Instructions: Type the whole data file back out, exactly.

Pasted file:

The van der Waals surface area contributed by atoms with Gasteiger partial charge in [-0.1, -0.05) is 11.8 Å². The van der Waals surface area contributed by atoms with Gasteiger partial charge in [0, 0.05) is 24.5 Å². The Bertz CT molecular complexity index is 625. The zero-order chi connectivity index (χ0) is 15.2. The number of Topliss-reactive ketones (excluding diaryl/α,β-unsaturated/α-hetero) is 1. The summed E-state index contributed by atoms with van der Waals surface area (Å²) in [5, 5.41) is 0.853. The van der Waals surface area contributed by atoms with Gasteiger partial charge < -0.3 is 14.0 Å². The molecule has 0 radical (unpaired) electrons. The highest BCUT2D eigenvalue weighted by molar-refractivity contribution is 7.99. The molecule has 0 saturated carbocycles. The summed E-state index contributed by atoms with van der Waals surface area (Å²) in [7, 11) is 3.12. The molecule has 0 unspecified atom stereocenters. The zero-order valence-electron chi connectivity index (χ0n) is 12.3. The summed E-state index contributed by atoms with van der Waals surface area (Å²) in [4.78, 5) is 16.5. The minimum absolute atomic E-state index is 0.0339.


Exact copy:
The van der Waals surface area contributed by atoms with Gasteiger partial charge in [-0.1, -0.05) is 11.8 Å². The van der Waals surface area contributed by atoms with Gasteiger partial charge in [0, 0.05) is 24.5 Å². The Bertz CT molecular complexity index is 625. The zero-order chi connectivity index (χ0) is 15.2. The number of Topliss-reactive ketones (excluding diaryl/α,β-unsaturated/α-hetero) is 1. The summed E-state index contributed by atoms with van der Waals surface area (Å²) in [5, 5.41) is 0.853. The van der Waals surface area contributed by atoms with Gasteiger partial charge < -0.3 is 14.0 Å². The molecule has 0 radical (unpaired) electrons. The highest BCUT2D eigenvalue weighted by molar-refractivity contribution is 7.99. The molecule has 0 saturated carbocycles. The summed E-state index contributed by atoms with van der Waals surface area (Å²) in [7, 11) is 3.12. The molecule has 0 unspecified atom stereocenters. The zero-order valence-electron chi connectivity index (χ0n) is 12.3. The summed E-state index contributed by atoms with van der Waals surface area (Å²) in [4.78, 5) is 16.5. The minimum absolute atomic E-state index is 0.0339.